The Washington PostDemocracy Dies in Darkness

Trump is mad the media isn’t covering the real story from Jan. 6: Crowd size

Trump supporters rally on the Ellipse in front of the White House on Jan. 6, 2021. (Julio Cortez/AP)
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There are times at which an observer in the media will offer a qualifier for the information he’s about to convey that is meant to emphasize its ridiculousness. He might, for example, introduce some tidbit with the preface that what follows is not satire, a reminder intended less as an actual warning but, instead, to goose the reader’s anticipation.

At other times, though, it’s useful to actually make clear that what is being relayed is, in fact, not satire. That what follows seems like something that might be made up to highlight an absurdity but, in this case, isn’t.

This, as you may have guessed, is one of those latter times. In an interview with the far-right cable channel One America News that was released on the anniversary of the Jan. 6, 2021, attack on the Capitol, former president Donald Trump spent four minutes complaining about the media’s failure to cover the size of the crowd at his speech shortly before the riot began.

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Before I get into the specifics of what he said, I’d like to add some additional context. You will recall that Trump’s presidency began with a nearly identical dispute over the size of the crowd at his inaugural speech. That fight set the tenor for much of his presidency. He pushed press secretary Sean Spicer to have an unscheduled news conference (at which Spicer didn’t take questions) to rebut accurate reporting about the number of people who attended the event. He complained about the coverage during a visit to the CIA, claiming without any basis in fact that more than a million people had showed up to hear him speak. The president who’d used crowd size as a proxy for his popularity on the campaign trail continued to do so once elected.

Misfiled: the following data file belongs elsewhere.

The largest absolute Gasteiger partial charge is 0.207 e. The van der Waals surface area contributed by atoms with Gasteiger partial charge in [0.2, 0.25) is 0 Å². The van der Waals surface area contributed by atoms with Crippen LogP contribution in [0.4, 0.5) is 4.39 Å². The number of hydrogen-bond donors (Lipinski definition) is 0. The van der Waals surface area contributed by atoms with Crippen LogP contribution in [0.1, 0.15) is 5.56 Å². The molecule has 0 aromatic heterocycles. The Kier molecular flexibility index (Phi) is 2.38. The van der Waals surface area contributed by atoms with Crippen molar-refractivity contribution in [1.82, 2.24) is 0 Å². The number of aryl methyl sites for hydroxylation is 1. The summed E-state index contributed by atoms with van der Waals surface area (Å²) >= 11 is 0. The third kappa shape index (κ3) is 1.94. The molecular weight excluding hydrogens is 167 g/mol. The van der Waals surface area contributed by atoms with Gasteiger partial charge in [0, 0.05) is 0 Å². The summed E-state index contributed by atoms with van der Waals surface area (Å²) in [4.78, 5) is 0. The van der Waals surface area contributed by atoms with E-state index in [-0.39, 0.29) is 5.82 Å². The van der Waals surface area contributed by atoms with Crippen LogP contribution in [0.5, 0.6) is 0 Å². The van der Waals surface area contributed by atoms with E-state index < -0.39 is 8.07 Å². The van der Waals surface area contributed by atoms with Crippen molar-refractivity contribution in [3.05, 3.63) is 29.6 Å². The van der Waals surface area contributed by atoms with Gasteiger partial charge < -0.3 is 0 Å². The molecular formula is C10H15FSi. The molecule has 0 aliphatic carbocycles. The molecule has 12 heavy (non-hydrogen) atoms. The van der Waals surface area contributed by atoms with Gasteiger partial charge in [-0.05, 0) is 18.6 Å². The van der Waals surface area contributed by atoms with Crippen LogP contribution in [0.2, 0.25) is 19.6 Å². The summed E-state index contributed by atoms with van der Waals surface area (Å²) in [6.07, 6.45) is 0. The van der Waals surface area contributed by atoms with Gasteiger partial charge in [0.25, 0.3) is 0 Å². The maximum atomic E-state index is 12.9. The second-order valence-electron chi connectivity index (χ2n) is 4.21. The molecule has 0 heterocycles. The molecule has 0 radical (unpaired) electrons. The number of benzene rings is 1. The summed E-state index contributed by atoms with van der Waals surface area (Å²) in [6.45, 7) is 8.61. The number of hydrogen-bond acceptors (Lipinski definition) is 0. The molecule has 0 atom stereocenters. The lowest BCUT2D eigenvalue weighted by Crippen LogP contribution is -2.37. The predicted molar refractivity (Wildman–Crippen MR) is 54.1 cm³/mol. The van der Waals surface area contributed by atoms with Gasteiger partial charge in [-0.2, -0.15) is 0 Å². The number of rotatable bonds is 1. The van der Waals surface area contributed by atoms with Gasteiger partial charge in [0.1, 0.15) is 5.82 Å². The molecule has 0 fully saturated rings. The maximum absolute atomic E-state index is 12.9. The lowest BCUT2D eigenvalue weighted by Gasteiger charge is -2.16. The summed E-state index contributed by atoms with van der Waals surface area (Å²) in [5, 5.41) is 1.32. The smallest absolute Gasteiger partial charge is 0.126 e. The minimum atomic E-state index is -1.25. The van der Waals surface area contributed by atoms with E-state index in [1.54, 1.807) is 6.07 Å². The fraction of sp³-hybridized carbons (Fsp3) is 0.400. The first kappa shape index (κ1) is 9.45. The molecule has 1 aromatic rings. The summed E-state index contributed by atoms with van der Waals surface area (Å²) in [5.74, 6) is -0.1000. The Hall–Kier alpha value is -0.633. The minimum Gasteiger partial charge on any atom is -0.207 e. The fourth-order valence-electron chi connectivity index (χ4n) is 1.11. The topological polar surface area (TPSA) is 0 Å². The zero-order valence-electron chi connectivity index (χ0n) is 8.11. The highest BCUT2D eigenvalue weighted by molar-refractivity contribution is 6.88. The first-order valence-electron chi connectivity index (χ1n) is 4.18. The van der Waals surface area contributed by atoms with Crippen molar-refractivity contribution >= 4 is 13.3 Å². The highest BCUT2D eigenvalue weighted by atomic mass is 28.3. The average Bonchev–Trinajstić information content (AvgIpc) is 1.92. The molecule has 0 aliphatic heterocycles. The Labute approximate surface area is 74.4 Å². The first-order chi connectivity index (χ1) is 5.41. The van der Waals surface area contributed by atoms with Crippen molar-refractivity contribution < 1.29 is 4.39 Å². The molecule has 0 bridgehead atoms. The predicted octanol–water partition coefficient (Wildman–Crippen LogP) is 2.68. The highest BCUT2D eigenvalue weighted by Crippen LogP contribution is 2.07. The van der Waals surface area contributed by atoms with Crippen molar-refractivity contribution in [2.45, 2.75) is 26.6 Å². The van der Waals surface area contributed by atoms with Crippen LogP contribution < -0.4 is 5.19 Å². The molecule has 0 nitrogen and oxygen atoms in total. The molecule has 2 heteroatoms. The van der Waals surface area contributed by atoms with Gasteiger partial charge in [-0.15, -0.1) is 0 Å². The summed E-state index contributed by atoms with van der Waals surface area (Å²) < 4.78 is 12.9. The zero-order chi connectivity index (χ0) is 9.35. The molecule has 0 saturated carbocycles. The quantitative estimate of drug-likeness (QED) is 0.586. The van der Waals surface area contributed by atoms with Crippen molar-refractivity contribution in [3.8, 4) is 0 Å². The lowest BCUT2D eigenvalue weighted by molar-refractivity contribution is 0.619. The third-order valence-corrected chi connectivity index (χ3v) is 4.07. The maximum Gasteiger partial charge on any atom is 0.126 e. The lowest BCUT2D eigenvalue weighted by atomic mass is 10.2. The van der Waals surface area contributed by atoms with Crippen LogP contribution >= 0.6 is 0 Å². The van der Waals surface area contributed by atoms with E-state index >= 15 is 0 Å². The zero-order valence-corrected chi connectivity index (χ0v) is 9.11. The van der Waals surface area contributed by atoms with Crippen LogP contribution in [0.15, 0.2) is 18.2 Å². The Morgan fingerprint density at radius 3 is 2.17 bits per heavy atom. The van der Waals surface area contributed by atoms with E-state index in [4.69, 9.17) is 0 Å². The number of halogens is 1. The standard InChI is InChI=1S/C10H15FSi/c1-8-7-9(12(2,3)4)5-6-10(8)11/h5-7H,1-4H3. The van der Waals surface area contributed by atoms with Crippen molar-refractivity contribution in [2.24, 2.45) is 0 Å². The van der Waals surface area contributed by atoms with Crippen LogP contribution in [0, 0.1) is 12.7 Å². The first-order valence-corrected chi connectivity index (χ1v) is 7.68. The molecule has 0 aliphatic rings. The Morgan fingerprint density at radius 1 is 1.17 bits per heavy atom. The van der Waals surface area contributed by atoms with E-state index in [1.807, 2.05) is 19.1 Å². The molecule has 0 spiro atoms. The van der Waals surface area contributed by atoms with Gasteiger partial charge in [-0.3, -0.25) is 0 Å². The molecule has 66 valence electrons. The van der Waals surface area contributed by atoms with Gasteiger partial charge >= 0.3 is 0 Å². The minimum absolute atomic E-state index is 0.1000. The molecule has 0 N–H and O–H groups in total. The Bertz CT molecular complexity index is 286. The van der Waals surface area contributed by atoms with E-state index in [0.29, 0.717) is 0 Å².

Sitting down with One America’s Christina Bobb, Trump again couldn’t resist raising this same line of complaint.

“Massive numbers. They don’t cover the numbers of people,” Trump said of the audience at the Ellipse speech that morning. “They always show the Capitol with a very small, just a tiny percentage of the people that were there. They never show helicopter pictures of that incredible crowd because it was the largest crowd I’ve ever spoken before. I’ve never had a crowd — I’ve never seen a crowd that big.”

Bobb concurred. Which, of course, she would. She was the channel’s primary reporter on its exhaustive coverage of the “audit” of the election results in Arizona’s Maricopa County, using her on-air time to repeatedly hype her personal fundraising effort that supported audit efforts. During the post-2020-election period, she also served as a legal adviser to Trump’s campaign.

“It was — the real number? I won’t say because it’ll be a headline: ‘Oh, he exaggerated the number.’ The real number was over that sacred number,” Trump continued. “You know what that number was, right? And I don’t even talk about that. And they don’t talk about it.”